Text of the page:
What the company has to offer is to make banks not only relevant but essential in the mobile money space, as opposed to being the "dumb pipe", the place where money is simply deposited and withdrawn, establishing them as a critical hub in the whole financial ecosystem, connecting retailers and consumers, credit card companies, telecom companies, etc. and facilitating a deepening relationship between these various parts of the ecosystem to one another as well. I cannot understand why banks would not be lining up to link up with the company's platform. Certainly, the small and medium sized institutions who don't have the IT budgets to invent the wheel themselves, but even the larger banks who don't have to reinvent the wheel. I would think that a cost effective and quality of product argument could be made to pitch the company's products to these large banks. So I simply don't understand why there has not been more traction with the company's MCP. Santander gets it, IBM gets it, MasterCard gets it, even Visa gets it (but they apparently want to reinvent the wheel) What am I missing here? Ram, I certainly would appreciate your weighing in here. But others too. Let's try to put our heads together here.
It's selling for about 2x cash. Can it really be true that all of its partnerships are worth nothing? In the middle of not one but two major transitions, in business model and to its platform, the company's revenues declined YOY about 5%. Think about that. I am quite surprised that revenues did not decline further. If the company had only informed investors last year that short term revenues would be sacrificed for the sake of redefining the business and long term profitability, where would we be now? It is all about managing the perception of the market while delivering the goods. They over promised and then had to diminish expectations in painful increments. And this is what we get. But it does not change the fact that what the company has to offer will present itself clearly, hopefully sooner rather than later.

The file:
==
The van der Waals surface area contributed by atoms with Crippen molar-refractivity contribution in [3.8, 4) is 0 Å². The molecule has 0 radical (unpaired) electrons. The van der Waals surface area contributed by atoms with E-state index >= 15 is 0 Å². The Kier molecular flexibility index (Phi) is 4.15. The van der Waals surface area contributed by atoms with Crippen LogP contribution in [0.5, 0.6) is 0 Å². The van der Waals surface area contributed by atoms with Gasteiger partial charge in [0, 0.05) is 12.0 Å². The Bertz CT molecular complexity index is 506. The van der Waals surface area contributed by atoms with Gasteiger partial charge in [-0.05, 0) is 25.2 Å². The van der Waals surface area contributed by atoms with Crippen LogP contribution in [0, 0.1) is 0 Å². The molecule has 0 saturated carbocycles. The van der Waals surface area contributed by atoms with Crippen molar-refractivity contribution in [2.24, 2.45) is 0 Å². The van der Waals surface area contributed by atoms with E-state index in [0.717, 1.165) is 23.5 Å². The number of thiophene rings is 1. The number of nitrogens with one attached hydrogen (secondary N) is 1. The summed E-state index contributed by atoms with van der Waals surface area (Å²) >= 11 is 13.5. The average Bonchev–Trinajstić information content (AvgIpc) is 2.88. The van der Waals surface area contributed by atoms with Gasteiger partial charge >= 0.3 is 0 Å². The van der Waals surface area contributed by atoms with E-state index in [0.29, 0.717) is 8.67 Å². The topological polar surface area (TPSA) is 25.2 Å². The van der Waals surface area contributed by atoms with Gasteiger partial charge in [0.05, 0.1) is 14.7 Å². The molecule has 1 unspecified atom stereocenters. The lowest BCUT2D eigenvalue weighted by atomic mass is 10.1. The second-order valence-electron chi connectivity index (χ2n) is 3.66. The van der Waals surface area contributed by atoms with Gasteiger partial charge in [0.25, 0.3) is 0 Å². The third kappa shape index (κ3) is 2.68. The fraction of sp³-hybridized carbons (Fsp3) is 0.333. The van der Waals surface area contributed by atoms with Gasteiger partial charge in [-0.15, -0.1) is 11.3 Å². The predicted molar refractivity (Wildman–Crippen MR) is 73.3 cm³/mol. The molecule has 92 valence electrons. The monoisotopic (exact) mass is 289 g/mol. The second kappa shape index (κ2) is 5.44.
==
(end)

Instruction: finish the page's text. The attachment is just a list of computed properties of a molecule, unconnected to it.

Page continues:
Ram: I agree with your basic point. We have moved from white to black. A lot of that can be attributed to the company over promising on revenue this year, guided downward from 120, or 25% growth, all the way down to 89, in several painful increments. This poisoned market sentiment and gave the impression that the company was failing, even though this has been a transitional year, both in terms of business model and in the introduction of a new cloud based platform. Imagine if the company had made a more realistic forecast and framed it positively as a short term cost to redefine the business and ensure long term profitability. I could have written the press release myself. Your comment about an unloading announcement I assume refers to RBS. My understanding is that the relationship and revenue producing projects continue with them. This is by no means a loss of an important contract. I don't think the market is saying that the IBM partnership is "small change", it's just that we have not yet realized or even grasped its potential. The proof will be in the eating. It is imperative that the company secure more users for its standard MCP. I am assuming many of these will be small to medium sized banks. The company has identified this as the driver of future growth. But we have not seen it yet. And the market is adopting a skeptical or show me attitude.
What I've written is accurate, they confirmed that the latest revision of revenue was because some deals were not closed before the end of the fiscal year.